#GS2 #GenderIssues #Judiciary
The Centre has opposed before the Delhi High Court a petition seeking recognition of same-sex marriages, saying, “our legal system, society and values do not recognise marriage between same sex couples”.
- On September 6, 2018, a five-judge Constitution Bench, led by then Chief Justice Dipak Misra, unanimously held that criminalisation of private consensual sexual conduct between adults of the same sex under Section 377 of the Indian Penal Code is clearly unconstitutional.
What did the Centre say?
- Solicitor General Tushar Mehta, representing the Centre, said the 2018 judgment of the Constitution Bench of the Supreme Court “merely decriminalises homosexuality or lesbianism, nothing more, nothing less”.
- The SG is said to have asked the court that “if a wife dies within seven years, there is a separate punishment. Now, who will be treated as a wife [in same sex marriage]?”.
- The Solicitor General said the petition was not permissible as it was asking the court to legislate and also that any relief granted “would run contrary to various statutory provisions”.
Argument of the petitioner
- The petition was filed by Abhijit Iyer Mitra, a member of the LGBT community, and three others seeking to recognise same sex marriages under Section 5 of the Hindu Marriage Act on the ground that “it does not distinguish between homosexual and heterosexual couples”.
- The petitioners argued that “despite the fact that there is absolutely no statutory bar under the Hindu Marriage Act of 1955 and the Special Marriage Act of 1956 against gay marriage, the same are not being registered throughout the country and also in the National Capital Territory of Delhi”.
- The prohibition of marriage of LGBT people on the basis of sexual orientation and gender identity is an absolute discrimination towards them and is also violative of Right to Equality as granted by the Constitution of India. The petition also cited names of 27 countries including the U.S. where same sex marriage is legal.
Decriminalisation of homosexuality
- The Supreme Court in 2018 unanimously ruled that Gay sex among consenting adults is not a criminal offence. The bench maintained that it is a part of a 158-year-old colonial law that criminalised it, violated the constitutional right to equality and dignity.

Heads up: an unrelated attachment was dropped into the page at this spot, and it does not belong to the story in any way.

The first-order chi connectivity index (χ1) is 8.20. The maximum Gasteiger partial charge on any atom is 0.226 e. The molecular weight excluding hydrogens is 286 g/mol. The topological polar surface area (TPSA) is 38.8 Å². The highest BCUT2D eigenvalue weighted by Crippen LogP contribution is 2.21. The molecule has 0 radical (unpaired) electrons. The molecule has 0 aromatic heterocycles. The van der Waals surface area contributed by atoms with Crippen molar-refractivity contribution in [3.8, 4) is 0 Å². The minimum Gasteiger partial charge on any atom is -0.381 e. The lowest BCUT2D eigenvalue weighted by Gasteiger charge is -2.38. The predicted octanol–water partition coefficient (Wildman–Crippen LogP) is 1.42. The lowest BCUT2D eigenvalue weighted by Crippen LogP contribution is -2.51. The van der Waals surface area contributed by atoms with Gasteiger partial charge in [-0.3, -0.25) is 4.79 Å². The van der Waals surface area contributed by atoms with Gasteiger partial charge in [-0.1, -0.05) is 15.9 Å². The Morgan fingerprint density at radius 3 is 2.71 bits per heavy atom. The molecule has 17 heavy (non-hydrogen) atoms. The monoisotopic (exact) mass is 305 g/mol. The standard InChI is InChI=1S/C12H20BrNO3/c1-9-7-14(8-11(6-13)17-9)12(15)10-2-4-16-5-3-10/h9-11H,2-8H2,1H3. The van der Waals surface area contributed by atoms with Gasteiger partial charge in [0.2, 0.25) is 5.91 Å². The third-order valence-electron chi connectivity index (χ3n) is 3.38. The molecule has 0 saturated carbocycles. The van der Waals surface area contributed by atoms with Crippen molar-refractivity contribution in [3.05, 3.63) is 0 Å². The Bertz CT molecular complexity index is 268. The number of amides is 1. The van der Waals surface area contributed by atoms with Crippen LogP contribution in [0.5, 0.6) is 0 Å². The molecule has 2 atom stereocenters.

- It unanimously held that the Lesbian, Gay, Bisexual, Transgender and Queer (LGBTQ) community possess the same constitutional rights as other citizens of the country.
- It termed sexual orientation as a “biological phenomenon” and “natural” and held that any discrimination on this ground was violative of the fundamental rights. It ruled that it is declared that insofar as Section 377 criminalises consensual sexual acts of adults in private, is violative of Articles 14, 15, 19, and 21 of the Constitution.
- It is, however, clarified that such consent must be free consent, which is completely voluntary in nature, and devoid of any duress or coercion. The bench also said that homosexuality was not a mental disorder, but a completely natural condition.
- The Chapter XVI, Section 377 of the Indian Penal Code (IPC) 1860 was introduced during the British rule of India. The section criminalises sexual activities “against the order of nature”.
- The bench diluted the controversial section to exclude all kinds of adult consensual sexual behaviour.
- Why there is opposition to LGBT rights in India?
- The Apostolic Churches Alliance was opposing case since they argued that homosexuality was an abomination in the Bible.
- It is contended that decriminalising homosexuality would make the Prevention of Immoral Trafficking Act, 1956 redundant.
- It is also maintained that if the section is allowed then sexual transmitted diseases like AIDS would further spread and harm the people.
- Moreover, they contended that it would lead a big health hazard and also morally degrade the society.